13 Dec 2013

The minutes of the Financial Reporting Advisory Board’s (FRAB’s) meeting of 10 October 2013 have been made available on the HM Treasury website.

The role of the Financial Reporting Advisory Board (FRAB) is “to ensure that government financial reporting meets the best possible standards of financial reporting by following Generally Accepted Accounting Practice (GAAP) as far as possible”.  The FRAB includes representatives from the accountancy profession in the private and public sectors, academia and government bodies.  The board meets regularly to consider proposed changes to policy and practice.

Key topics discussed during the meeting were:  

  • Simplifying and streamlining annual reports and accounts.
  • Mid-year reporting – proposals to introduce a new “mid-year report” to Parliament by the 17 main Central Government Departments were finalised on 7 October 2013.  These are not intended to be IAS 34 compliant interim financial reports but instead provide a high level summary of performance against key departmental policies and objectives.
  • IFRS Group Accounting Standards and accounting for schools.
  • The application of IFRS 13 ‘Fair Value Measurement.
  • Draft FReM 2014-15.
  • NHS Manual for Accounts.
  • Accounting issues related to Local Authority Transport Infrastructure.
  • European Public Sector Accounting Standards. 

Click here for detailed minutes and other supporting documents on HM Treasury website.

New appointment to IAASB

13 Dec 2013

The International Auditing and Assurance Standards Board (IAASB) has announced the appointment of Marek Grabowski, Director of Audit Policy at the FRC.

Marek will work with other IAASB members towards developing global standards on auditing and assurance that enhance public trust in financial reports. Marek will take up his position from 1 January 2014 and will serve on the board for an initial period of 3 years.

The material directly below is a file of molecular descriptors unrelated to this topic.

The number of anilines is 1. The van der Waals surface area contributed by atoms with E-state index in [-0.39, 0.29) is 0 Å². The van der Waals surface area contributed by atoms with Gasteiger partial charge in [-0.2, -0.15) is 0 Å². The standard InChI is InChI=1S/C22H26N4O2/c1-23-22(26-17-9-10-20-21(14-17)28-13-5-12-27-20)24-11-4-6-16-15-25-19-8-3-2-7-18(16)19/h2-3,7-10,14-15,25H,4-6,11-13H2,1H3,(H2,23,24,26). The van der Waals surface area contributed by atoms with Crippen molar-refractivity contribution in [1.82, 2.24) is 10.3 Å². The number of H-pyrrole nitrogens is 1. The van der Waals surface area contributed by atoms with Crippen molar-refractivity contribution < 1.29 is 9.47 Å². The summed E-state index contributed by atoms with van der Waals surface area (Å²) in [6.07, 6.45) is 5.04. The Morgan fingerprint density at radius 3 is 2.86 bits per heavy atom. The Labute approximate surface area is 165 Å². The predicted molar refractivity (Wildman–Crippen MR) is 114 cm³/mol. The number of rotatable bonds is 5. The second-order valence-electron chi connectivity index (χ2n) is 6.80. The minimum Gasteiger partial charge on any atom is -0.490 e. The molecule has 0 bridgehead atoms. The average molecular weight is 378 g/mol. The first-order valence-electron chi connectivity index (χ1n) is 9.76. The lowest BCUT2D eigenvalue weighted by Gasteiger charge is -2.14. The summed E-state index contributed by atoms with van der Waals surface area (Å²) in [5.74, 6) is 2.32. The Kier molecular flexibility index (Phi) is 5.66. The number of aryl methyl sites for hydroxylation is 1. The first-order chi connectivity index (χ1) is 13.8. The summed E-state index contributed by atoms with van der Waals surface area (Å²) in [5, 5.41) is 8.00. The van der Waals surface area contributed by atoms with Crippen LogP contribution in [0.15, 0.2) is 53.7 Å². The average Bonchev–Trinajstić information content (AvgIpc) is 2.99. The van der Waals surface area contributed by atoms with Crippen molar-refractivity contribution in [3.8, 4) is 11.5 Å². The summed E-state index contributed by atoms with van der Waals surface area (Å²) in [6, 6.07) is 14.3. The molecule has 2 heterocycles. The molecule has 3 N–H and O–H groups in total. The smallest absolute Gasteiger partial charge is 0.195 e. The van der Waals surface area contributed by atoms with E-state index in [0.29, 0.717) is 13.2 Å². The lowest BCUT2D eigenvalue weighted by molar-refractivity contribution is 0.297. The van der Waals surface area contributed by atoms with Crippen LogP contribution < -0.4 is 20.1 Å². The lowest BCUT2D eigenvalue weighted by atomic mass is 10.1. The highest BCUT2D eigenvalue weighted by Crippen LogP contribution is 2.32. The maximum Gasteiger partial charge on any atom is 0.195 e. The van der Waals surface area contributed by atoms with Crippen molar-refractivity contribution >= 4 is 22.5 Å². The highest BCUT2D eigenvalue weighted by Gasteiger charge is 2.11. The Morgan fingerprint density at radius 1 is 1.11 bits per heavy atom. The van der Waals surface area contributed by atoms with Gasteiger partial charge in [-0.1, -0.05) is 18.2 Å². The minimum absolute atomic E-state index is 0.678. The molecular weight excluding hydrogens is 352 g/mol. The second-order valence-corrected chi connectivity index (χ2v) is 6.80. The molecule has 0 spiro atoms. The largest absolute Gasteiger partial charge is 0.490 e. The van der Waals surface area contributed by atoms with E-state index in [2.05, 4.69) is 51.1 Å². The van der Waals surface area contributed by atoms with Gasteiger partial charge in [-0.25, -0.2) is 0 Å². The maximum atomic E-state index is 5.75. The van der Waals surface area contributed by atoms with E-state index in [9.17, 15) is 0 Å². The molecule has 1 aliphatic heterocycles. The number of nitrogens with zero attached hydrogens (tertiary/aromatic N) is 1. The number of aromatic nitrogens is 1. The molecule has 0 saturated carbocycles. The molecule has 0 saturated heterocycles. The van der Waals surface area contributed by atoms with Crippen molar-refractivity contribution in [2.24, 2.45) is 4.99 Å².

Click for press release on the FRC website.

FRC calls for improvements in the reporting of exceptional items

13 Dec 2013

The Financial Reporting Council (FRC) has today issued a statement reminding Boards of what they should consider when they present exceptional or similar items and “encourages them to improve reporting in this area”.

The Financial Reporting Review Panel (FRRP) of the FRC has identified that many companies report exceptional items on the face of the income statement and provide a subtotal of profit before these (“underlying profit”).  However, the FRC has identified that many companies do not present exceptional items consistently.  The quality of reported exceptional items was identified by the Conduct Committee as an “area of concern” in their Corporate Reporting Review Annual Report 2013

To encourage improved reporting of exceptional items and to encourage greater consistency the FRRP believe that companies should consider the following in “judging what to include in additional items and underlying profit”:

The approach taken in identifying additional items that qualify for separate presentation should be even handed between gains and losses, clearly disclosed and applied consistently from one year to the next.  It should also be clearly distinguished from alternative performance measures used by the company that are not intended to be consistent with IFRS principles. 

Gains and losses should not be netted off in arriving at the amount disclosed unless otherwise permitted.